With this agreement, we not only did not sell Macedonia, but instead abolish the monopoly of neighbours, since so far all of them have been recognised it as just “Macedonia”. In any case, the Prespa Agreement meets our major demand, a compound name for all uses. The Agreement was embraced by the supranational organisations (EU and Nato) to which we traditionally belong. This is why the stabilisation of the Western Balkans is a strategic choice. Addressing the growing Russian influence in the Western Balkans, as well as Turkish Islamic penetration, is achieved by joining Nato and prospectively in the EU.
The issue came out of the refrigerator when FYROM’s nationalist intransigence ceased. That is, after the emergence of the government of the Social Democrat Zoran Zaev in coalition with the Albanian parties, with the nationalist VMRO in opposition and the hard-core Nikola Gruevski crumpled by scandals of corruption and mismanagement.
During the debate on the Prespa Agreement, two traditional parties, New Democracy, the main opposition party and member of the European People’s Party, and Pasok (KINAL), a member of the Socialist Group in the European Parliament, opposed the Agreement and found themselves in disagreement with their sister European parties. How do you explain their stance?
It is not accidental the coldness of the New Democracy and Pasok sister parties in Europe, i.e. the EPP and the Euro-Socialists, who do not understand the temporary, micro-party feats that prevail in our country. This is because, while the Radical Left perceives, adopts and works towards the upgrading of the country’s geostrategic role, in full consistency with our European partners, the systemic opposition (ND & Pasok) is moving away from its historical stances.
The opposition, in particular, during the discussion of the Agreement shows that it is in complete confusion. On the one hand, the ultra-nationalist part, as expressed by Antonis Samaras, claims that “Macedonia is one and is Greek!” On the other hand, ND is supposed to support the national line, as impressed in Bucharest in 2008 (by the then Prime Minister Kostas Karamanlis and the Foreign Affairs Minister Dora Bakoyannis), meaning “complex name for all uses!”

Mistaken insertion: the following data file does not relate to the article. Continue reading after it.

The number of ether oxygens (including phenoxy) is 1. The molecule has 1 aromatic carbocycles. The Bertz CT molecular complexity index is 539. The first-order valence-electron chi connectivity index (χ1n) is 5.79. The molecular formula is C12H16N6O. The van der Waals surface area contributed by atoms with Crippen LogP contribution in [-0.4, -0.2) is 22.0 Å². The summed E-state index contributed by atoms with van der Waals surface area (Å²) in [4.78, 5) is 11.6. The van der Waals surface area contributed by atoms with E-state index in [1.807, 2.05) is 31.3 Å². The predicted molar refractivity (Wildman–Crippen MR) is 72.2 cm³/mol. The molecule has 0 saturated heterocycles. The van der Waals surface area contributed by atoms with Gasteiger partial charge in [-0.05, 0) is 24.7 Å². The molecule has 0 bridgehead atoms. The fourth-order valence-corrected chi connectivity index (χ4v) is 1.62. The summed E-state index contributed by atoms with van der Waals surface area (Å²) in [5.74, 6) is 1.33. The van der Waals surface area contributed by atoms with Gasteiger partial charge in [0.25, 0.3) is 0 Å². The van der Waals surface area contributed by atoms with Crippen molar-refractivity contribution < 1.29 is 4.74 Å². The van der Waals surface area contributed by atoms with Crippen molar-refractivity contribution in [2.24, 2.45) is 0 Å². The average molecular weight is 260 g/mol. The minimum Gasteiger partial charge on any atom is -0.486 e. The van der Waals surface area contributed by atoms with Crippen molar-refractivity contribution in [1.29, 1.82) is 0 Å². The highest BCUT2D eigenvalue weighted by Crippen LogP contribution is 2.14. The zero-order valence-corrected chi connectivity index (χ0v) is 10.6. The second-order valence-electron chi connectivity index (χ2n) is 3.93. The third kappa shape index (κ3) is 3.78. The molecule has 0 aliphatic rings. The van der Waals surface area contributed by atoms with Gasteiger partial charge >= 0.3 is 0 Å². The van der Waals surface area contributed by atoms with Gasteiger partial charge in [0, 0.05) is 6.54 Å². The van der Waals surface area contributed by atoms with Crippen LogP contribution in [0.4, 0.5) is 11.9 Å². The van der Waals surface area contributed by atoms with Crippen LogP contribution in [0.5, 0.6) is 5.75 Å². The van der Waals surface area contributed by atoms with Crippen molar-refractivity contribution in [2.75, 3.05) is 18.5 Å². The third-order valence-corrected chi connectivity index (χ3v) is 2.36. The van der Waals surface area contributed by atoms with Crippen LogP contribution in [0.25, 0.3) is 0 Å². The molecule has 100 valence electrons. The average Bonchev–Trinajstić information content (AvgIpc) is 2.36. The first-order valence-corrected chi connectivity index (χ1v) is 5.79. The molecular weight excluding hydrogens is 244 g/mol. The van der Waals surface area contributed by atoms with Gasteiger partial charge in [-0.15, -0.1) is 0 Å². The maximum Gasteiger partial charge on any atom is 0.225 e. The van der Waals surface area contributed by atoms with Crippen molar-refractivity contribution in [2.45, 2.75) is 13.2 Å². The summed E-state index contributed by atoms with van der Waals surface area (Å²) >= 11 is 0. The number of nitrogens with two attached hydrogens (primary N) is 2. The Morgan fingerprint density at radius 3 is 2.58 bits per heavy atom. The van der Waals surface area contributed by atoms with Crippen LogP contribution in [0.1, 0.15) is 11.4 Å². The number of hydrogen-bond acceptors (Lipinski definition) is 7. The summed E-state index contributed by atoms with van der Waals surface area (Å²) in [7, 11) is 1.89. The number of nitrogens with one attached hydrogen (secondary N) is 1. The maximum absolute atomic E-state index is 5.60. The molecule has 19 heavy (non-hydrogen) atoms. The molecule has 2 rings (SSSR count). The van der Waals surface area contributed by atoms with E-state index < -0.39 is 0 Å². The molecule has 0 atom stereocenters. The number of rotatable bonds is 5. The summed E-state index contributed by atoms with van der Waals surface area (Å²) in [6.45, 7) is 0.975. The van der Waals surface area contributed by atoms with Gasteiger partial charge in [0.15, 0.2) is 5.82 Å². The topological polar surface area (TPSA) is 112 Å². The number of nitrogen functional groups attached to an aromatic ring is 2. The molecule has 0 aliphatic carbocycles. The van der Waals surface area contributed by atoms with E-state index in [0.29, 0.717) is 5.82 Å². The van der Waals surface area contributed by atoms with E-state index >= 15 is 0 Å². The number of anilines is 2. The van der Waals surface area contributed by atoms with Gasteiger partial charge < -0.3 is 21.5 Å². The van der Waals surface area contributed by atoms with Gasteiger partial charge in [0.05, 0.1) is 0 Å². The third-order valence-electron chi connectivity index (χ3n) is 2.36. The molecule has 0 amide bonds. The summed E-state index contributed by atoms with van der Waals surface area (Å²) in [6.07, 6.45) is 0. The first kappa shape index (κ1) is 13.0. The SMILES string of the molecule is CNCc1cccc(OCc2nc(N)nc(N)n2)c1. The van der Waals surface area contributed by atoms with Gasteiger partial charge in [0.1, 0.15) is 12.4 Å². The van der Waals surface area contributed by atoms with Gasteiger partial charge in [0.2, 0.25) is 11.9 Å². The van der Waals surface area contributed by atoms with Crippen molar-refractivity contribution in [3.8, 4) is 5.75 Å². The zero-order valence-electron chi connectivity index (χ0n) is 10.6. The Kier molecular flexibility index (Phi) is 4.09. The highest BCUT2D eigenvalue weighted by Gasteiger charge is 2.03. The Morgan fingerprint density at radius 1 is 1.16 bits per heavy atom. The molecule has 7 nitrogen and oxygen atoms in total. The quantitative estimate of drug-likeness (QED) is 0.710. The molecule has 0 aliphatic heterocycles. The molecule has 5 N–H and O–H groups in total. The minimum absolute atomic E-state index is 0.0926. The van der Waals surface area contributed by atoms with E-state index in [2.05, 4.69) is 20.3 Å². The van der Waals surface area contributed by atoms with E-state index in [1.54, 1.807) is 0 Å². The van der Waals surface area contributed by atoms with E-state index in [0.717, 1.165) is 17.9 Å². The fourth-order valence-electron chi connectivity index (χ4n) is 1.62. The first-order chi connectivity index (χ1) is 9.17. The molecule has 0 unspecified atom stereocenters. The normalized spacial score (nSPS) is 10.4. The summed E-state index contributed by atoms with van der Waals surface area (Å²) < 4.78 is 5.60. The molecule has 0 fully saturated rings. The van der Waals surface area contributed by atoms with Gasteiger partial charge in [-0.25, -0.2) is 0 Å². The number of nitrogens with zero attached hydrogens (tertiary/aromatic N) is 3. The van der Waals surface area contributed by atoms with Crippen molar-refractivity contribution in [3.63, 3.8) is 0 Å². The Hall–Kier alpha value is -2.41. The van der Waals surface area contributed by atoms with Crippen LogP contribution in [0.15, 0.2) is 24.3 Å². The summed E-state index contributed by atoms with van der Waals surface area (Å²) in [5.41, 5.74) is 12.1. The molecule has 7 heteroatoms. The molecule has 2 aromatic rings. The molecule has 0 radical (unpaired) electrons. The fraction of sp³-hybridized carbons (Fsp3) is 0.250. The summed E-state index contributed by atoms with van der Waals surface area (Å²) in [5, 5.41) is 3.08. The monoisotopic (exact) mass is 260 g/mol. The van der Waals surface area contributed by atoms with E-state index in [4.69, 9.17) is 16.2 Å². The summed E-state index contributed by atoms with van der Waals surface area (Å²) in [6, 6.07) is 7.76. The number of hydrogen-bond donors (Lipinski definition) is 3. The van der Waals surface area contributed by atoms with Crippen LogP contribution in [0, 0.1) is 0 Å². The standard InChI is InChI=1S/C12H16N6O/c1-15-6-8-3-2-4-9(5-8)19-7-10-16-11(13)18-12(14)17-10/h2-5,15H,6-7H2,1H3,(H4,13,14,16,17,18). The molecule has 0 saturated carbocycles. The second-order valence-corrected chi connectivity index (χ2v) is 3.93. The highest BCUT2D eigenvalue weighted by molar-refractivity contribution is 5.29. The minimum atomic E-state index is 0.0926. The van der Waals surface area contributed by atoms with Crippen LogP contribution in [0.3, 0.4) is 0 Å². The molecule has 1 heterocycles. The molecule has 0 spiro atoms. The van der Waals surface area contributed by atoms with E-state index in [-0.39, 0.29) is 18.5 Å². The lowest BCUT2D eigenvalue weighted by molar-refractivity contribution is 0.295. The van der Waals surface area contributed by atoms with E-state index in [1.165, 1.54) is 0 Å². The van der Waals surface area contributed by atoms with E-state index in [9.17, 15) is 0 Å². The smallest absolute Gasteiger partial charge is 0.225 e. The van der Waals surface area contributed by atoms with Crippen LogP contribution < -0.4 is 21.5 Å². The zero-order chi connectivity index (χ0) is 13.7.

The very parties of the opposition will soon find in front of them the problems caused by their irresponsible micro-political attitude. I am afraid that it will take time and effort to prove that nothing threatens the national integrity of the country and that we are not in danger of any irredentism
Of course, this is understandable. Mr. Kyriakos Mitsotakis chose to adopt nationalist rhetoric in order to rally the forces of his party, ignoring the apparent contradiction, but also how to handle the extremely divergent views that will be fatally manifested tomorrow. Pasok keeps a guilty “silent fish,” in relation to what he emphatically advocated in the past, namely by the ‘Helsinki detention’ of the Costas Simitis– George Papandreou period. Unfortunately, today, even his formerly prudent voices, conveniently, are hiding in the “anti-SYRIZA” burrows that his leadership dug. Thus, Pasok seems in an absolutely narrow-minded and short-term to recall his old slogan “EEC and Nato, the same syndicate”.